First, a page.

Claire became headline news worldwide in 2012 when she walked the London Marathon in a pioneering robotic suit, which took a grueling 17 days and raised £210k for Spinal Research. She became the first owner of a robotic suit and used it when she had the honor of lighting the Paralympic cauldron in Trafalgar Square. In 2013 Claire completed a 400-mile hand-cycle around parts of England, visiting schools on the way to inspire students, and raising another £85k supporting the Nicholls Spinal Injury Foundation.
Claire is a woman who never stops reaching for the next achievement. Believing that there will soon be a cure for spinal paralysis, in 2014 and 2015 she organized a series of events that took the fundraising total to over £500k, securing her place as one of Britain’s most inspirational women. She completed the Great North Run in 2016, and last summer she became the first paralyzed female with a motorcycle racing license.
Though a split second altered the course of Claire’s life forever, she emerged from the darkness to find new and immeasurable ways to contribute to the world. Claire’s keynote address left the audience emotional and inspired.
As you can hopefully see from this recap, the day was considered a resounding success by organizers and attendees alike. Feedback included praise such as:
“Very relevant and inspiring” “This is the best Conference I have attended” “Fantastic, funny and moving”
To learn more about Helplines Partnership membership and other information, you can visit them online, and follow them on social media:
Our next webinar, titled “Building a United Crisis Line Team in Times of Diverse Need,” will be held on Tuesday, February 6th at 2pm EST.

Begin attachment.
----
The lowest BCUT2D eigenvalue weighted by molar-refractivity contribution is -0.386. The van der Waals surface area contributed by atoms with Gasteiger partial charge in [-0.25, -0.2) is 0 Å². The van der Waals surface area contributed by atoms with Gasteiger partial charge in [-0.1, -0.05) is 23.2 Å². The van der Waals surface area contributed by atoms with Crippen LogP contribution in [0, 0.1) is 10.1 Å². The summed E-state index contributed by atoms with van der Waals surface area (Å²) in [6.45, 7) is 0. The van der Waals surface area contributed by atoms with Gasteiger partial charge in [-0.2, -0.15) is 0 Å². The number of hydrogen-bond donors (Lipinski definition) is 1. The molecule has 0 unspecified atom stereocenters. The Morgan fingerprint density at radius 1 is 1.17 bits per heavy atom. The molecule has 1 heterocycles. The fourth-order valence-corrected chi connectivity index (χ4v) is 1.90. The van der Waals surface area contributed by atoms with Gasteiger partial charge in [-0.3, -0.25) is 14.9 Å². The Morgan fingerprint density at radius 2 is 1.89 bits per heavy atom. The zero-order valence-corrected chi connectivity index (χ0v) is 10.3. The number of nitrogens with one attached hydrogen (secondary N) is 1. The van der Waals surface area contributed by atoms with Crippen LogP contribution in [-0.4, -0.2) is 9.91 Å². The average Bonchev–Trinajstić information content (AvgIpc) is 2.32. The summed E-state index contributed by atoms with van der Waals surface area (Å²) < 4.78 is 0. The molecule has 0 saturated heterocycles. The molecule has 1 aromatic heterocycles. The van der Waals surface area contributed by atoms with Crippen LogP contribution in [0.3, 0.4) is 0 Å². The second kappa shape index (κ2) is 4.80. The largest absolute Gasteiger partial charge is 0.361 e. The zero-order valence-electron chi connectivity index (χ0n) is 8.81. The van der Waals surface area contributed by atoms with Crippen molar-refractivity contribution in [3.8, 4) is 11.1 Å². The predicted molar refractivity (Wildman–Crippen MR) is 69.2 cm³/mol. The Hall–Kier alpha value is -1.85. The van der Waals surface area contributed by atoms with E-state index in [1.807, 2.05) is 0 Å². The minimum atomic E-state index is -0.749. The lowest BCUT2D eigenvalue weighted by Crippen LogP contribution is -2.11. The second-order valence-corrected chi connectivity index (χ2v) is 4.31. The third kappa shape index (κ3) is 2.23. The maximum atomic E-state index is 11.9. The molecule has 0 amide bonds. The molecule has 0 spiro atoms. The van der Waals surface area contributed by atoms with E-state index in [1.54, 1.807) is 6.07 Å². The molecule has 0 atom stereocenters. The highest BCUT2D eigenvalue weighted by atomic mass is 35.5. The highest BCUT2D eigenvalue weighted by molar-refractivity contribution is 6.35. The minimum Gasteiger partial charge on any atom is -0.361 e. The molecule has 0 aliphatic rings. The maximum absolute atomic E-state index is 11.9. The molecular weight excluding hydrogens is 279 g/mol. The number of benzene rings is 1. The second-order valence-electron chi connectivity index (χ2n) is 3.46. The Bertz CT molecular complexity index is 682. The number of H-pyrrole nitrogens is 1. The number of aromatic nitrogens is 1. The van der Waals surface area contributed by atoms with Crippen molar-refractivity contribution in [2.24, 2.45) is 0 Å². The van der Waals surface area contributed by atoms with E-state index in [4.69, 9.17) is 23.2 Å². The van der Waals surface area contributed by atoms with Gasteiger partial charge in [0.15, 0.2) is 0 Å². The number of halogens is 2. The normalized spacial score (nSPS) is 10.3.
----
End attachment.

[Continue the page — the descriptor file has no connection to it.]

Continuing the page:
With the stress of crisis call content and increasing volume as well as an expanding spectrum of needs being addressed, it can be difficult to know how best to unify your team and provide them with ample support, supervision and training, while also addressing your own operations, adequate scheduling, and volunteer/staff development.
This webinar, led by Rebecca Stock and Johanna Louie of the Suicide Prevention Center at Didi Hirsch Mental Health Services, will guide crisis center managers and supervisors through addressing these challenges. Attendees of this webinar will learn about expanding the skillsets of their staff and volunteers so that a wide array of topics can be addressed by them on calls and chats, ensuring that the most vulnerable populations are well served. Our presenters will also take us through how to balance the management of day-to-day operations with the needs of the volunteer or staff crisis workers. We’ll also discuss how to pair data and manager expertise to plan for operational and staffing needs. The tools we discuss will accelerate crisis lines’ abilities to balance meeting the increasing demand of people in crisis while caring for a vulnerable team of crisis counselors.